28 June 2018

Taking action against poor indoor air quality

The drive to improve the thermal efficiency of buildings has meant homes are becoming increasingly airtight. Whilst this may reduce energy bills for tenants, it can have a negative effect on an occupant’s health. Here, John Kelly, Marketing Manager at Airflow Developments, offers an overview of the issues currently faced by social housing providers and how the correct ventilation specification can protect both health and home.

With the adoption of the Decent Homes Standard, many social housing providers have invested heavily in improving the levels of insulation and the quality of windows in their homes, in an effort to improve the living conditions of their tenants.

And whereas these upgrades can hugely benefit tenants in terms of thermal comfort and reduced fuel bills, they also mean that homes are becoming increasingly airtight, which can have a detrimental effect on indoor air quality, if ventilation is not properly considered.

With people spending an estimated 90% of their time indoors and over 900 pollutants found within British homes, it is critical that high-quality indoor air is achieved within dwellings. As such, social housing providers have a duty of care to tenants in ensuring effective ventilation is in place once a building has undergone a refurbishment.

Without an effective ventilation system to extract excess moisture and polluted air, damp and mould can spread quickly throughout a property. This is particularly an issue in bathrooms and kitchens where everyday activities, such as washing and cooking, can cause excessive moisture to occur. If not adequately addressed, mould can develop that leaves unsightly and unpleasant marks on ceilings and walls – leading to time-consuming and costly remedial work.

Perhaps more concerning than the effect poor indoor air quality has on the fabric of a property is its consequences on occupant health. It’s estimated that over 15.3 million homes in the UK are at risk of Toxic Home Syndrome – a condition in which an occupant’s health deteriorates as a result of poor air quality within the home.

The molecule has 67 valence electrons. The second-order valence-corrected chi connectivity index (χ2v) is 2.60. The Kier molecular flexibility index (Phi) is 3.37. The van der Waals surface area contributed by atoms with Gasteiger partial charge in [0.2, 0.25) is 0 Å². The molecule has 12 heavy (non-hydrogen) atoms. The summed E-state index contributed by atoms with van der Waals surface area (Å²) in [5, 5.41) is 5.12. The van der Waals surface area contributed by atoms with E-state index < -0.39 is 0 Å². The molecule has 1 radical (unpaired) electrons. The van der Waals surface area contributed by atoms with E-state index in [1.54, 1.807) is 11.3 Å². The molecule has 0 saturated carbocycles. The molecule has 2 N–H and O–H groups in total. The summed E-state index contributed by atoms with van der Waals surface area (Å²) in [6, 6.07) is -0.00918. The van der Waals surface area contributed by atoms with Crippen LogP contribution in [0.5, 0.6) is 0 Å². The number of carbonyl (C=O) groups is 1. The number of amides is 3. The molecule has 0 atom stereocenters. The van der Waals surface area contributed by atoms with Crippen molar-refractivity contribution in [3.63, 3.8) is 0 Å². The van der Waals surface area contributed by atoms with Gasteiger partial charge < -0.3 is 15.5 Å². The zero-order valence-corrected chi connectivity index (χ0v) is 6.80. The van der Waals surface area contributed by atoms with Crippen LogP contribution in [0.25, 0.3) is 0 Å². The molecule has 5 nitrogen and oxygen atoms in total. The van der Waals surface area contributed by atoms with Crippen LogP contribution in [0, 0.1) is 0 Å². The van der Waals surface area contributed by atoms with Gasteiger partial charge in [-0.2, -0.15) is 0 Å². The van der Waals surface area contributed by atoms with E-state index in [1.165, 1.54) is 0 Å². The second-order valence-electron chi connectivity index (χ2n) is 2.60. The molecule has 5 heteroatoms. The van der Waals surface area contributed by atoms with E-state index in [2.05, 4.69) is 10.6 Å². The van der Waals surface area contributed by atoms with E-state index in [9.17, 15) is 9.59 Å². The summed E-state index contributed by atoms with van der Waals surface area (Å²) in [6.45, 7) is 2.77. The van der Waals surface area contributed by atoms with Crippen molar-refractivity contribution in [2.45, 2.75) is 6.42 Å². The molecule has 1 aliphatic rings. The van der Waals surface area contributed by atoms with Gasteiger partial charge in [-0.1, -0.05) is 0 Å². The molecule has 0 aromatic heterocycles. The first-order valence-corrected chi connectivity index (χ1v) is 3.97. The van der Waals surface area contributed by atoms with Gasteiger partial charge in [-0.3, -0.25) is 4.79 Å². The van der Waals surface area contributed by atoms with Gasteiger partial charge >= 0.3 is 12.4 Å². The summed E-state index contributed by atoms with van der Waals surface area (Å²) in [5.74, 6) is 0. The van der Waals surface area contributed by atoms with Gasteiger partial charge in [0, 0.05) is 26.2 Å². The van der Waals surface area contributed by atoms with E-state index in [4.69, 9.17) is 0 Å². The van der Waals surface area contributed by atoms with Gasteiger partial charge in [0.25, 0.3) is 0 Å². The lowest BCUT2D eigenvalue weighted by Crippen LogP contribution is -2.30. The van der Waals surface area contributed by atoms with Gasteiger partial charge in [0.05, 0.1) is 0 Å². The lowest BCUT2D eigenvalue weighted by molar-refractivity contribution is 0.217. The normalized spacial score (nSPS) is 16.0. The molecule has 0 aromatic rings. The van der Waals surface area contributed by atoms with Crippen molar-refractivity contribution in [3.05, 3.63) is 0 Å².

The dangers of Toxic Home Syndrome have recently been brought to light by joint research published by the Royal College of Physicians (RCP) and the Royal College of Paediatrics and Child Health (RCPCH). The report highlights the long-term effects of poor air quality on a person’s health and suggests that major health conditions such as cancer, asthma, heart disease and even obesity can all be linked to poor air quality. With this in mind, it is crucial that social housing providers take affirmative action to protect their residents.

When refurbishing a property to a standard that is notifiable to Building Control, social housing providers need to ensure that the work carried out will ensure the dwelling meets the minimum standards set out in Approved Document F1, Means of Ventilation. This ensures that excess moisture created through every day living like breathing; cooking; washing and indoor air pollutants arising from textiles, furniture and aerosols – which are potentially harmful to both occupants and the fabric of the building – are properly extracted.

As such, social housing providers should pay particular attention to the Domestic Ventilation Compliance Guide accompanying Approved Document F1 for the required extract ventilation rates for common ‘wet’ rooms which require enhanced ventilation. These rates are:

  • Toilets: 6 I/sec (22 m3/hr)
  • Bathrooms: 15 I/sec (54 m3/hr)
  • Utility rooms: 30 I/sec (108 m3/hr)
  • Kitchens adjacent to hob with a ducted cooker hood: 30 I/sec (108 m3/hr)
  • Kitchens without a ducted cooker hood: 60 I/sec (216 m3/hr)

What are the options?

Central Extract Ventilation is a continual form of extract ventilation. Ideal for residential properties, a centrally mounted unit is typically installed in a loft space or cupboard and ducted around the home to each wet room.